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Rocky Planet Orbiting Iron-Poor, Ancient Milky Way Star

13 Jan 2021, 22:45 UTC
Rocky Planet Orbiting Iron-Poor, Ancient Milky Way Star
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IMAGE: Illustration showing the structural components of the Milky Way galaxy. The star TOI-561 is located in the thick disk (marked in red-orange), which contains a rare, older population of stars. While nearly all known planets are found within the thin disk (marked in orange), the newly discovered rock-and-lava exoplanet orbiting TOI-561 is one of the first confirmed rocky planets orbiting a galactic thick disk star. CREDIT: Kaley Brauer, MIT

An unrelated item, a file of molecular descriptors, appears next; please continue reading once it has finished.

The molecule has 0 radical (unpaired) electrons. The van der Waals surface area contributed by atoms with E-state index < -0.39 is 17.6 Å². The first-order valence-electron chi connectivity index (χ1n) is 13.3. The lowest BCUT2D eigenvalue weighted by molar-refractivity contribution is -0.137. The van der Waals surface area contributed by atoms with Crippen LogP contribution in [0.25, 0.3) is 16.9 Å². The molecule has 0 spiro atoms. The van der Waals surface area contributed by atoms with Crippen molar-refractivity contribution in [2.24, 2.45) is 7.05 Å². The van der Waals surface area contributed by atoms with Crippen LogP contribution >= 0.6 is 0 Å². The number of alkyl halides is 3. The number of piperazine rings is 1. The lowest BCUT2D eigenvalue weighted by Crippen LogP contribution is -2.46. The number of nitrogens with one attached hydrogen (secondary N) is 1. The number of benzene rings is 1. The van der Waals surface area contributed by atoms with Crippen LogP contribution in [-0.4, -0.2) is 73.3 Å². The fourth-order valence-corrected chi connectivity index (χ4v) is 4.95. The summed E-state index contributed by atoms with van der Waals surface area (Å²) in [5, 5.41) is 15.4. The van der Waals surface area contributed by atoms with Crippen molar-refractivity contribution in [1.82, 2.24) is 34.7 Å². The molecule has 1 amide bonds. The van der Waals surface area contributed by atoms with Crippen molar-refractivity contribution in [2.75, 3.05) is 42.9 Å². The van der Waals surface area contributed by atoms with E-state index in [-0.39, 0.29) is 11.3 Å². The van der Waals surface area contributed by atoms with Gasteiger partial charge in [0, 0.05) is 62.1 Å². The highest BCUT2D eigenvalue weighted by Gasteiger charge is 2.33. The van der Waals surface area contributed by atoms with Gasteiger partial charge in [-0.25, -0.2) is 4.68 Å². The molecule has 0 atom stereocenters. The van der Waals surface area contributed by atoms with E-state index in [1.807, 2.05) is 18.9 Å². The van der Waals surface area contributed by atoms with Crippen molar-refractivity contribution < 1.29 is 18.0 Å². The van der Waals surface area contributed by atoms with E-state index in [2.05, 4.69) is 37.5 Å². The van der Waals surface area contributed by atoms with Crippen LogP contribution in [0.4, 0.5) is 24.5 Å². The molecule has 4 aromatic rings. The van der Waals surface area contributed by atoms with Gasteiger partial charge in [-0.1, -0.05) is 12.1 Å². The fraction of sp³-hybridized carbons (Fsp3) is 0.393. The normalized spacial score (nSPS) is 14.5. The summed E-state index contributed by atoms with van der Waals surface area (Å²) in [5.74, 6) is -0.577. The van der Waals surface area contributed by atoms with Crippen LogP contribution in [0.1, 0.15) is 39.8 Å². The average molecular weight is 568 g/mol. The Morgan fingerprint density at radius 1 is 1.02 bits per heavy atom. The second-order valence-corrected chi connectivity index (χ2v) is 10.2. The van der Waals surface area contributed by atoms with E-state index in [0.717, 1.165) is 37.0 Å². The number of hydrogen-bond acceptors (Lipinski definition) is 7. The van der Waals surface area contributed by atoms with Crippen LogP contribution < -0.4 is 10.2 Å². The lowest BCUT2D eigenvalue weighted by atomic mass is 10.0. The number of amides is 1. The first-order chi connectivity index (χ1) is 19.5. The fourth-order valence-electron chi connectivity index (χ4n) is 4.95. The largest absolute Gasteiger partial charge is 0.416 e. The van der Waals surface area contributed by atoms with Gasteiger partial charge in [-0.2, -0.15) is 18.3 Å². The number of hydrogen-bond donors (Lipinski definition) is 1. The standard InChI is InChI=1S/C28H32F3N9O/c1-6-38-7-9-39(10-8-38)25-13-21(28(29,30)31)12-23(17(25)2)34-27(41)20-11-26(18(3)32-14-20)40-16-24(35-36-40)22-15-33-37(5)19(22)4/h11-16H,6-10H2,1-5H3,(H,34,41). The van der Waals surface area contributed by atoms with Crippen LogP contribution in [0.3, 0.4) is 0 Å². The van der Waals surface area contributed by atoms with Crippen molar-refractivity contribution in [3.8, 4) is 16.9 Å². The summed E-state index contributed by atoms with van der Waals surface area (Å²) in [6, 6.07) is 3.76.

Researchers using data collected with NASA’s TESS spacecraft and the Keck Observatory in Hawaii have found a rocky planet. That story normally wouldn’t be news, but this planet orbits an extremely old star in our Milky Way that is in what we call the “thick disk”. This means that the star is located within the red-orange oval in the graphic rather than the thin yellow oval where the majority of stars and planets exist.

The stars in the thick disk are unusual. They are far older, on the order of 10 billion years old. They are considered metal-poor, and in this instance, TOI-561 has about 50% the metallicity of our Sun, which used to mean we didn’t expect them to have rocky planets in their orbit. And finally, they have ...

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